Professional Advice To Guide Your Self-Defense Training

Here’s the bad news: the criminals always have it easier. That’s just the way it is. During a disaster or crisis, law enforcement will be busy dealing with many other issues such as rescue efforts, etc. They’ll be short-staffed and law enforcement will laxer.

Most criminal acts are products of opportunity, and this situation is as good an opportunity as any for criminals. As human beings, we are generally a peaceful species. Most people abhor violence and shy away from confrontation.

This immediately makes most people prey. There are people in our society who enjoy the thrill of killing and/or do it because they are mentally unsound. There are people out there who have zero qualms about robbing, attacking, raping, or killing people.They have no value for life and no fear of consequences.

Since they’re the ones committing the crimes, they often pick the time, place and victim that represents the best opportunity. Since they’re at an advantage from the get-go, the only way to level that advantage and give yourself a fighting chance is to train like your life depends on it…because it actually does.

In this article, you’ll discover a few self-defense tips that you’d be wise to follow. These tips will give you an edge during a physical confrontation and if push comes to shove and you need to fight for your life, the points below will serve you well.

Know the Difference Between Self-Defense and Traditional Martial Arts

The problem with traditional martial arts like Karate, Judo, etc. is that they’re rigid and take a long time to learn. While the expert practitioners are more than capable of handling themselves, most people who do learn these arts still struggle in a physical confrontation.

Doing horse stances and other fancy poses are unhelpful and people who think that these moves will help them will probably find themselves getting beaten up by criminals with no training whatsoever.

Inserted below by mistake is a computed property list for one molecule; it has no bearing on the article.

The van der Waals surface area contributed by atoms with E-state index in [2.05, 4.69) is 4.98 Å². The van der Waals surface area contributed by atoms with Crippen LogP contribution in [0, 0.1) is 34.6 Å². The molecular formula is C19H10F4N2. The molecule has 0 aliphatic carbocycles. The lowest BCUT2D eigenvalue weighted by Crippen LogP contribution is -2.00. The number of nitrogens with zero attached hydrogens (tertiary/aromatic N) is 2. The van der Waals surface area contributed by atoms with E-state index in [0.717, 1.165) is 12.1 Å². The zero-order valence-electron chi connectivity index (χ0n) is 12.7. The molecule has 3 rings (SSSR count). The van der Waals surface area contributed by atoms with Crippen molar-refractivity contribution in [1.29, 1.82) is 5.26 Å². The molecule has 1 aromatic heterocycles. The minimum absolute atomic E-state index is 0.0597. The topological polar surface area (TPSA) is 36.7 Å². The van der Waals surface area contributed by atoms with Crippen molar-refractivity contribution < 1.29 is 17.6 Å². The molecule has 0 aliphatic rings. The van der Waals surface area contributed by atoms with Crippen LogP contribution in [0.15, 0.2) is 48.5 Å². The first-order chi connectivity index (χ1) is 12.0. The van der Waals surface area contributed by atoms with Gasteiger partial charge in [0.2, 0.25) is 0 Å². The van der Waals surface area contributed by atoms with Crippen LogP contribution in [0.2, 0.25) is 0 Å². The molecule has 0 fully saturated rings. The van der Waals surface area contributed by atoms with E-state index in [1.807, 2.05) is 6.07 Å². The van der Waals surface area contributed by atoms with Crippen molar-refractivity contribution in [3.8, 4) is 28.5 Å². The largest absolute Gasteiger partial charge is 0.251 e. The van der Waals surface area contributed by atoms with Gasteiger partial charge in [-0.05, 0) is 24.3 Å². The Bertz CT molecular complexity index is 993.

What you need to do is join classes conducted by self-defense experts. Alternatively, you could join classes for Krav Maga, Kali/Eskrima, or any type of close combat training that favors the use of groin strikes, eye gouges, and other techniques that are fast and brutally effective.

In self-defense, the goal is survival and escape. You’re not interested in scoring points on difficulty of execution or flashy moves. If you’re about to be attacked , you’re better off stabbing them with a pen than you are falling into a cat stance.

Practice Training in Different Clothes

It’s easy to throw kicks and punches when you’re in a karate gi and you’re wearing comfortable or no footwear. What happens if you’re wearing a tight dress that restricts your kicks? What if you’re in heels?

When practicing at home, you want to train in different clothes so that you know what your limitations are. You may need to kick off your shoes or hike your skirt up to have more freedom to move.

If a woman is about to be raped, there is no time for modesty, decency, or propriety. If her dress is restrictive and will prevent her from kneeing her attacker in the groin, she should hike it up to her waist (without a second thought) to free up her legs and defend herself.

Switch Up Your Opponents

Train with different partners so that you can adapt to different people’s moves and techniques. You should also practice in different locations- try sparring while wearing ankle weights. Try being pinned down by two people in your self-defense class and see how you respond.

What about in a dark room that simulates an isolated parking lot? How about if your opponent is shouting vulgarities at you? Many people are intimidated when they’re being shouted at. How you train is how you fight- so train for every imaginable scenario.

Try self-defense in a small space with your practice partner and see how that works for you. That’s what could happen if you get cornered in an elevator.

What if someone approaches you with a knife? Or a gun? You have to be ready for anything.

Bear these three points in mind when you’re training. The more varied and practical your training is, the better prepared you’ll be should you ever be in a situation where you need to defend yourself. Train as often as you can till your reactions are instinctive.

Your self-defense MUST be both instinctive and strategic and effective during a violent encounter. This will ensure your highest chances of survival.

About the author

Michael B.

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